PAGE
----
Function over form and the art of winning ugly

Robbie Neilson
Robbie Neilson

MK Dons picked up their first points on the road on Saturday, beating ten-man Plymouth Argyle 1-0 at Home Park - and ultimately, that's the only fact that matters.

Taking a closer look at the game in Devon though, it raised a lot of concerns for the Dons fanbase. Second best for the majority despite their numerical advantage, not even registering an attempt on goal in the second half and unable to get the wingers and striker involved - it wasn't a pretty game to watch, saved only by Aidan Nesbitt's eighth minute goal, picking up all three points for Robbie Neilson's side.

Now, Neilson must teach his side how to, above all, win. Winning though is the aim of the game. There are no extra points awarded for style, finesse or dominance. Winning is the only thing that matters, but since 2015 and the promotion campaign, it is a trait Dons have forgotten, and one Neilson now has to drum into them.

Dons' current scenario is not new ground for the club though. When Martin Allen took over as manager in 2006, he took over a ramshackle and relegated group, down on confidence and winning mentality after two years at the bottom of League 1. Allen gutted the side, attracted free agents and built a team to play effective football. It wasn't pretty, it wasn't stylish, but it was direct and it worked - Dons finished in the play-offs.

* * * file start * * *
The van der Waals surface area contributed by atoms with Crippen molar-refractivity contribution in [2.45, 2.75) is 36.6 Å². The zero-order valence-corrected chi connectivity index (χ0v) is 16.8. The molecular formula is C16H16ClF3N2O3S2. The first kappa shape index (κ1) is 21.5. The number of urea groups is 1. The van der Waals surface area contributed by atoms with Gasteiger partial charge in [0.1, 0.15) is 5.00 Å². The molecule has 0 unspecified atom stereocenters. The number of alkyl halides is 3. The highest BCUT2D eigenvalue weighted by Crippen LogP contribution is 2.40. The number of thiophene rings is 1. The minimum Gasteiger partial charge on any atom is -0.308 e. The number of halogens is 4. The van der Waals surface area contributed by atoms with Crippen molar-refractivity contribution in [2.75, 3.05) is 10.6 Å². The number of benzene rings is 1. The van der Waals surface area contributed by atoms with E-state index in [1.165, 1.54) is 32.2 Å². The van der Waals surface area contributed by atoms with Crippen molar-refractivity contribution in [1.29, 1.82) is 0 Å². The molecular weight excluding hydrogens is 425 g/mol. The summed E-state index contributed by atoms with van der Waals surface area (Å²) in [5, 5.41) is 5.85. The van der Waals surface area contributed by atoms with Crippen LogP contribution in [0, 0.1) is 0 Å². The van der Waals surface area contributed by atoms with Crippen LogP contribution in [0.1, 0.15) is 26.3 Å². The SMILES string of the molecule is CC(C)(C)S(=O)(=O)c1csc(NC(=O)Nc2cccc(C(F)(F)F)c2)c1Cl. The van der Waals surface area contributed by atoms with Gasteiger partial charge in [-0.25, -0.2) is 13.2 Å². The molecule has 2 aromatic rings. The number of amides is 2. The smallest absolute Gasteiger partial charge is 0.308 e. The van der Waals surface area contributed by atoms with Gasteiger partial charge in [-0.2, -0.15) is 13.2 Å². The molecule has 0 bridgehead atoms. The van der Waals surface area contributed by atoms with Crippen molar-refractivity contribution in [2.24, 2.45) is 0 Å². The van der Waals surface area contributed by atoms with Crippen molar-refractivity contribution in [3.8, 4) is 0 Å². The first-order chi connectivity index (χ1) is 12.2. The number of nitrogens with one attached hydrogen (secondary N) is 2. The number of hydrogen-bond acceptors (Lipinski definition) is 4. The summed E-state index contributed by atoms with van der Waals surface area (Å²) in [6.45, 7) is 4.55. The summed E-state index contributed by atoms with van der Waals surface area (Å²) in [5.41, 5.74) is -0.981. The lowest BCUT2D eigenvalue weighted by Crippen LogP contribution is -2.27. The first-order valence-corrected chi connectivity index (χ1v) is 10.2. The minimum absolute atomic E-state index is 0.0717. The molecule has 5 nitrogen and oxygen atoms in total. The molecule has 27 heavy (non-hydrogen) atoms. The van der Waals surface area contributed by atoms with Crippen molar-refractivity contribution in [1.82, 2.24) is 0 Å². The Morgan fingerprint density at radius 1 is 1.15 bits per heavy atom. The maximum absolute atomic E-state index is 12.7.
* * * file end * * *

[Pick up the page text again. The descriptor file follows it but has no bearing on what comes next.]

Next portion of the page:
Neilson's comments after the win over Plymouth echoed the same sentiment - a win is a win. In their former guise, Dons were known to play football with a certain style and at times it was fantastic to watch, but for the final 15 months of Karl Robinson's tenure, it wasn't effective. Dons were relegated from the Championship and battled at the bottom of League 1 until the manager paid the price.

While there are players in his side with the grace, flair and finesse to win games in the old way, winning at all costs is a trait far more important. Under pressure for the best part of an hour at Home Park, Lee Nicholls wasn't forced into a top-drawer save. Defensively, Dons' back four were excellent, limiting Plymouth to two decent efforts and a couple of set piece attempts. And when push came to shove, Plymouth didn't score, but Dons did and they won.

This season might not be about pretty football, whitewashes and thumpings, instead smash-and-grabs, grinding out results and digging in. But if that sees Dons climb the table, not many people will care.